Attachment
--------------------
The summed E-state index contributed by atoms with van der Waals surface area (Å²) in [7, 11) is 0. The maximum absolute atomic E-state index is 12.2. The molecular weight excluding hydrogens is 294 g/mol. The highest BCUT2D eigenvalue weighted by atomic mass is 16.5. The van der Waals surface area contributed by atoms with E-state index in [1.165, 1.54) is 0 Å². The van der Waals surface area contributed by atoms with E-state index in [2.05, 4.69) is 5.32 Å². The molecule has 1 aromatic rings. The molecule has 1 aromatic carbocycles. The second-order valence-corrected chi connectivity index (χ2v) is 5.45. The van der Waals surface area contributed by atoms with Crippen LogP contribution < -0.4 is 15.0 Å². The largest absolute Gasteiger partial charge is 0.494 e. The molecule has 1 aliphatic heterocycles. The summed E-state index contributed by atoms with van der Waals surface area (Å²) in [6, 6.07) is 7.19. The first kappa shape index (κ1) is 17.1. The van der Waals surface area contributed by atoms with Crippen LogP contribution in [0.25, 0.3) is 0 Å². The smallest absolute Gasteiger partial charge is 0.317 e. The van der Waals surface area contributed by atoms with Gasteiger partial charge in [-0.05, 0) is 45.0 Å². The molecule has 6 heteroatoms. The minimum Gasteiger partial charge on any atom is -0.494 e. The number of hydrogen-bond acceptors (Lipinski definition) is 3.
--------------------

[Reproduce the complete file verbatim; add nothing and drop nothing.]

The summed E-state index contributed by atoms with van der Waals surface area (Å²) in [7, 11) is 0. The maximum absolute atomic E-state index is 12.2. The molecular weight excluding hydrogens is 294 g/mol. The highest BCUT2D eigenvalue weighted by atomic mass is 16.5. The van der Waals surface area contributed by atoms with E-state index in [1.165, 1.54) is 0 Å². The van der Waals surface area contributed by atoms with E-state index in [2.05, 4.69) is 5.32 Å². The molecule has 1 aromatic rings. The molecule has 1 aromatic carbocycles. The second-order valence-corrected chi connectivity index (χ2v) is 5.45. The van der Waals surface area contributed by atoms with Crippen LogP contribution < -0.4 is 15.0 Å². The largest absolute Gasteiger partial charge is 0.494 e. The molecule has 1 aliphatic heterocycles. The summed E-state index contributed by atoms with van der Waals surface area (Å²) in [6, 6.07) is 7.19. The first kappa shape index (κ1) is 17.1. The van der Waals surface area contributed by atoms with Crippen LogP contribution in [0.25, 0.3) is 0 Å². The smallest absolute Gasteiger partial charge is 0.317 e. The van der Waals surface area contributed by atoms with Gasteiger partial charge in [-0.05, 0) is 45.0 Å². The molecule has 6 heteroatoms. The minimum Gasteiger partial charge on any atom is -0.494 e. The number of hydrogen-bond acceptors (Lipinski definition) is 3.